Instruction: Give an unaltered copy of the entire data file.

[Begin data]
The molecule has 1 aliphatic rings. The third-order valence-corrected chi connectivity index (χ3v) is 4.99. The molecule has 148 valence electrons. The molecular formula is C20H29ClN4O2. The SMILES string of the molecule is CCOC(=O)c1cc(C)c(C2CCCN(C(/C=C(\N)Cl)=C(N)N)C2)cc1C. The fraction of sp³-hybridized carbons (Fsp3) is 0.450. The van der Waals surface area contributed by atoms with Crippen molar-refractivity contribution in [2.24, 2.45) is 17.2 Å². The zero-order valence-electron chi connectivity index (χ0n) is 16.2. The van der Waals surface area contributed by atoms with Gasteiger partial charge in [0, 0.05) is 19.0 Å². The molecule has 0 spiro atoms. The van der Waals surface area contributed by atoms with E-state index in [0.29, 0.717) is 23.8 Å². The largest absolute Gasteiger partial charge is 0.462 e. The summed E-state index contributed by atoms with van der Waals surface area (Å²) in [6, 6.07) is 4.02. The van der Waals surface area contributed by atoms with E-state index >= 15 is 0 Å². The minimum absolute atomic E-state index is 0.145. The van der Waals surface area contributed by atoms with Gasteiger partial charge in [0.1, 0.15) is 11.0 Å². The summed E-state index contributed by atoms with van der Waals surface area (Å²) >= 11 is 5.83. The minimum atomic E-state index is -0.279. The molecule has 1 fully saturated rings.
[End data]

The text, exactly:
The molecule has 1 aliphatic rings. The third-order valence-corrected chi connectivity index (χ3v) is 4.99. The molecule has 148 valence electrons. The molecular formula is C20H29ClN4O2. The SMILES string of the molecule is CCOC(=O)c1cc(C)c(C2CCCN(C(/C=C(\N)Cl)=C(N)N)C2)cc1C. The fraction of sp³-hybridized carbons (Fsp3) is 0.450. The van der Waals surface area contributed by atoms with Crippen molar-refractivity contribution in [2.24, 2.45) is 17.2 Å². The zero-order valence-electron chi connectivity index (χ0n) is 16.2. The van der Waals surface area contributed by atoms with Gasteiger partial charge in [0, 0.05) is 19.0 Å². The molecule has 0 spiro atoms. The van der Waals surface area contributed by atoms with E-state index in [0.29, 0.717) is 23.8 Å². The largest absolute Gasteiger partial charge is 0.462 e. The summed E-state index contributed by atoms with van der Waals surface area (Å²) in [6, 6.07) is 4.02. The van der Waals surface area contributed by atoms with E-state index >= 15 is 0 Å². The minimum absolute atomic E-state index is 0.145. The van der Waals surface area contributed by atoms with Gasteiger partial charge in [0.1, 0.15) is 11.0 Å². The summed E-state index contributed by atoms with van der Waals surface area (Å²) >= 11 is 5.83. The minimum atomic E-state index is -0.279. The molecule has 1 fully saturated rings.